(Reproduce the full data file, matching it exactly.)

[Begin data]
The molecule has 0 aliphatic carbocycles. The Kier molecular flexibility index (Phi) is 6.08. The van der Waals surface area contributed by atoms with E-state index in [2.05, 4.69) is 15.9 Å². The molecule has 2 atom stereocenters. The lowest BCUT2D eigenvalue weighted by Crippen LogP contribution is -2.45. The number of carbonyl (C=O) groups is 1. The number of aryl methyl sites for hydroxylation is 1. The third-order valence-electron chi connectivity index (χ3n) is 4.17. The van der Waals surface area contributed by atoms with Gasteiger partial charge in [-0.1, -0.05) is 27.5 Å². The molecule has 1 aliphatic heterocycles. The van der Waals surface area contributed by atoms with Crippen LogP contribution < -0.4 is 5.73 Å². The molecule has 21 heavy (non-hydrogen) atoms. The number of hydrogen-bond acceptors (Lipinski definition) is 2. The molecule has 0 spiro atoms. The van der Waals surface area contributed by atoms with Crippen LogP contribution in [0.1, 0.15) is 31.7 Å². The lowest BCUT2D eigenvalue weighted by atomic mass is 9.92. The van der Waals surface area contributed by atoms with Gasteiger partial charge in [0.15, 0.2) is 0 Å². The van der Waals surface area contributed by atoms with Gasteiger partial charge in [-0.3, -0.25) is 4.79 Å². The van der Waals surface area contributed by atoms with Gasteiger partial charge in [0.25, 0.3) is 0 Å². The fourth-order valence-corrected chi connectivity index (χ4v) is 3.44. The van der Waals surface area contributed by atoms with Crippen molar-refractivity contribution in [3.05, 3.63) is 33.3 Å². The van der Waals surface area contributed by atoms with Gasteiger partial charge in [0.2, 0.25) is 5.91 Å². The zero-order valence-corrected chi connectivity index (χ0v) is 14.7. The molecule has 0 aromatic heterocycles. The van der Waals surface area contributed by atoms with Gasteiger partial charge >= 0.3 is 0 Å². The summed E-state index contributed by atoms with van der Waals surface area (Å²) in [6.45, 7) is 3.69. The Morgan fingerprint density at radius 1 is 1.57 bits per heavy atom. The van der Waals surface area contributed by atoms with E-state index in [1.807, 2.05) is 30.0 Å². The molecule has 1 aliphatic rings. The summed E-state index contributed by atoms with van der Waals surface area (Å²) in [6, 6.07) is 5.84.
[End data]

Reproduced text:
The molecule has 0 aliphatic carbocycles. The Kier molecular flexibility index (Phi) is 6.08. The van der Waals surface area contributed by atoms with E-state index in [2.05, 4.69) is 15.9 Å². The molecule has 2 atom stereocenters. The lowest BCUT2D eigenvalue weighted by Crippen LogP contribution is -2.45. The number of carbonyl (C=O) groups is 1. The number of aryl methyl sites for hydroxylation is 1. The third-order valence-electron chi connectivity index (χ3n) is 4.17. The van der Waals surface area contributed by atoms with Gasteiger partial charge in [-0.1, -0.05) is 27.5 Å². The molecule has 1 aliphatic heterocycles. The van der Waals surface area contributed by atoms with Crippen LogP contribution < -0.4 is 5.73 Å². The molecule has 21 heavy (non-hydrogen) atoms. The number of hydrogen-bond acceptors (Lipinski definition) is 2. The molecule has 0 spiro atoms. The van der Waals surface area contributed by atoms with Crippen LogP contribution in [0.1, 0.15) is 31.7 Å². The lowest BCUT2D eigenvalue weighted by atomic mass is 9.92. The van der Waals surface area contributed by atoms with Gasteiger partial charge in [0.15, 0.2) is 0 Å². The van der Waals surface area contributed by atoms with Gasteiger partial charge in [-0.3, -0.25) is 4.79 Å². The van der Waals surface area contributed by atoms with Gasteiger partial charge in [0.25, 0.3) is 0 Å². The fourth-order valence-corrected chi connectivity index (χ4v) is 3.44. The van der Waals surface area contributed by atoms with Crippen molar-refractivity contribution in [3.05, 3.63) is 33.3 Å². The van der Waals surface area contributed by atoms with Gasteiger partial charge in [0.2, 0.25) is 5.91 Å². The zero-order valence-corrected chi connectivity index (χ0v) is 14.7. The molecule has 0 aromatic heterocycles. The van der Waals surface area contributed by atoms with Gasteiger partial charge >= 0.3 is 0 Å². The summed E-state index contributed by atoms with van der Waals surface area (Å²) in [6.45, 7) is 3.69. The Morgan fingerprint density at radius 1 is 1.57 bits per heavy atom. The van der Waals surface area contributed by atoms with E-state index in [1.807, 2.05) is 30.0 Å². The molecule has 1 aliphatic rings. The summed E-state index contributed by atoms with van der Waals surface area (Å²) in [6, 6.07) is 5.84.